The Mississippi Department of Health offered 60-day provisional enrollment status to students transferring from areas affected by Hurricane Katrina. This provisional status meant that students or their families did not have to present student immunization records prior to admission to any school or licensed child care facility in order to attend classes for the first 60 days. Additional information is available at http://msdh.ms.gov/msdhsite/_static/41,0,81.html.
The Nebraska Department of Health and Human Services Regulation and Licensure announced that children who were displaced by Hurricane Katrina and who were entering child care in Nebraska did not need to show proof of immunizations before entering care. Additional information is available by calling the Nebraska Department of Health and Human Services at 402-471-3121 or visiting the Web at www.hhs.state.ne.us/.
The New Mexico Department of Health gave students enrolling in schools and child care facilities and who were staying with family members, friends, or others in New Mexico a 30-day provisional enrollment without showing proof of immunizations. Additional information is available at www.hsd.state.nm.us/pdf/090205HSDtoCoordinateHuricaneRelief.pdf.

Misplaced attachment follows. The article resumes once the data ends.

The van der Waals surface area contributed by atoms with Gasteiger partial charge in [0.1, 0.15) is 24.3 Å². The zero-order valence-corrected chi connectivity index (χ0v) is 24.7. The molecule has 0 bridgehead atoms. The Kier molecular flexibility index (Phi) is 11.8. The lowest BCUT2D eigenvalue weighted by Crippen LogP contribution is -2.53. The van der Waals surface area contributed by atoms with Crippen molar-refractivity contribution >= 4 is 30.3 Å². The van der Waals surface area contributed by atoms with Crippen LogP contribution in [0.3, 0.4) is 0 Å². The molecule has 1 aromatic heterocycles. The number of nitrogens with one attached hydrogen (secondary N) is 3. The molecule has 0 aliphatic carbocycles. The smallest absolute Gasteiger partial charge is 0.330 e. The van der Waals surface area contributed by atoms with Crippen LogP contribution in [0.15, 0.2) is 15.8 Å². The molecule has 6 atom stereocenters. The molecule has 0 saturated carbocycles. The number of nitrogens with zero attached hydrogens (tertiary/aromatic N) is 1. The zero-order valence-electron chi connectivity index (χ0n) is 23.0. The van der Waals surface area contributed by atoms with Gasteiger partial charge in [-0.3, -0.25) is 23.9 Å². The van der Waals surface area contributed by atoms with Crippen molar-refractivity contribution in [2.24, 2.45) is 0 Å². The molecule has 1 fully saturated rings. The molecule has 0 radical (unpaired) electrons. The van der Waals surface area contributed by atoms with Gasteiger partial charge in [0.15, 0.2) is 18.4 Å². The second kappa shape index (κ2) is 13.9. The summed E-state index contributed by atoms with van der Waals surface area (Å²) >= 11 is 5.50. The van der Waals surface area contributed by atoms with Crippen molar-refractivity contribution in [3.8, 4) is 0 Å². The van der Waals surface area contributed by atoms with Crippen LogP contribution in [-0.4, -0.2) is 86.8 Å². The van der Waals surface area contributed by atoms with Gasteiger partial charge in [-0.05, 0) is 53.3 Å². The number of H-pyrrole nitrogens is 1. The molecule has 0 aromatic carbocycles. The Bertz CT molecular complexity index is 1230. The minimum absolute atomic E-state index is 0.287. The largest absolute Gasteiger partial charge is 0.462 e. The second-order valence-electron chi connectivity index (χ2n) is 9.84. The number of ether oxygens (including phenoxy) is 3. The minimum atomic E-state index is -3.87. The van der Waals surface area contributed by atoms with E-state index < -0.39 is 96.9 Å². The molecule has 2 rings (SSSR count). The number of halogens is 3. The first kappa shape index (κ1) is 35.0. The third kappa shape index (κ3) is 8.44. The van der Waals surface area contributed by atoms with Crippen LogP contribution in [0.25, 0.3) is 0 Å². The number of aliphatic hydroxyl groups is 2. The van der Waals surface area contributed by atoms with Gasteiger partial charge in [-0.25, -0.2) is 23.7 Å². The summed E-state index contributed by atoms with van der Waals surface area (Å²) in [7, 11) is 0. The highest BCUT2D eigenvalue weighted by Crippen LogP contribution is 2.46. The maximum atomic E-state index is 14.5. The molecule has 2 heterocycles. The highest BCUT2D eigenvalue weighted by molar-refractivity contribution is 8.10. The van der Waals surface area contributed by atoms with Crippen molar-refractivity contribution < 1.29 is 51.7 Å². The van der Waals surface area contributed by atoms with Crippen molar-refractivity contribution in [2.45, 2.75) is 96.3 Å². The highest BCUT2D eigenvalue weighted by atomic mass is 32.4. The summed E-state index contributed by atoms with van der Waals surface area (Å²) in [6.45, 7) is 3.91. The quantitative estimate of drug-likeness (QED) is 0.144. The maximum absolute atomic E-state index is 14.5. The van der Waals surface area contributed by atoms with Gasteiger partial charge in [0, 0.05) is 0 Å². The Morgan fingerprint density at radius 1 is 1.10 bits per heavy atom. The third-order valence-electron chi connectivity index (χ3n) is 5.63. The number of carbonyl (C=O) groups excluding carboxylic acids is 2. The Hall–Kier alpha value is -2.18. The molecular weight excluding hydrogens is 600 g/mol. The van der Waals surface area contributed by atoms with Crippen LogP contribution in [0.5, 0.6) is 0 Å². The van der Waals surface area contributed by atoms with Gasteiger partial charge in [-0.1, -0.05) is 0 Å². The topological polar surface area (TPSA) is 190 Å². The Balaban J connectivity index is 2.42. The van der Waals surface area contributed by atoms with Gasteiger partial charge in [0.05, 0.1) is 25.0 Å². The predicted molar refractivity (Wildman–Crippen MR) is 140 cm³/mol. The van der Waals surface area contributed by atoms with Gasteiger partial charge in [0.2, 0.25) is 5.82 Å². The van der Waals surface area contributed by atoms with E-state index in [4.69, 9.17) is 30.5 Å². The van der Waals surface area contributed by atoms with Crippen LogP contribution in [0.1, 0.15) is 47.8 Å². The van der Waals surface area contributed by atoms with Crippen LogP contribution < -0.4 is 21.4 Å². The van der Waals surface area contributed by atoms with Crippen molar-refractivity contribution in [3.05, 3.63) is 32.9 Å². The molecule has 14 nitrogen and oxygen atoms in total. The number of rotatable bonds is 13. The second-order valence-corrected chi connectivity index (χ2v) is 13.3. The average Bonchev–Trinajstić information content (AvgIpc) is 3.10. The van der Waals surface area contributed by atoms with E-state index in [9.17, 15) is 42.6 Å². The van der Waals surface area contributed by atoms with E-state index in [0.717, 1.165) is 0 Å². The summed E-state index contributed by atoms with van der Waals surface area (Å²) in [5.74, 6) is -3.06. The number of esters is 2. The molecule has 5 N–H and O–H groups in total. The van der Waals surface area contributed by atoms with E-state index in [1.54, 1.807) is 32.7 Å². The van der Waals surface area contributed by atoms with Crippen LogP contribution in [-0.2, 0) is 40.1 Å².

The New York Office of Children and Families allowed children displaced by Hurricane Katrina to be initially enrolled in a child care program for up to 30 days without proof of immunization in accordance with Public Health Law, section 2164(7). Additional information is available at www.ocfs.state.ny.us/main/.
The Ohio Department of Job and Families Services allowed a 90-day waiver of the requirements for verification of immunizations for children from families displaced by Hurricane Katrina enrolling in child care centers and family child care homes. Additional information is available at www.odjfs.state.oh.us/.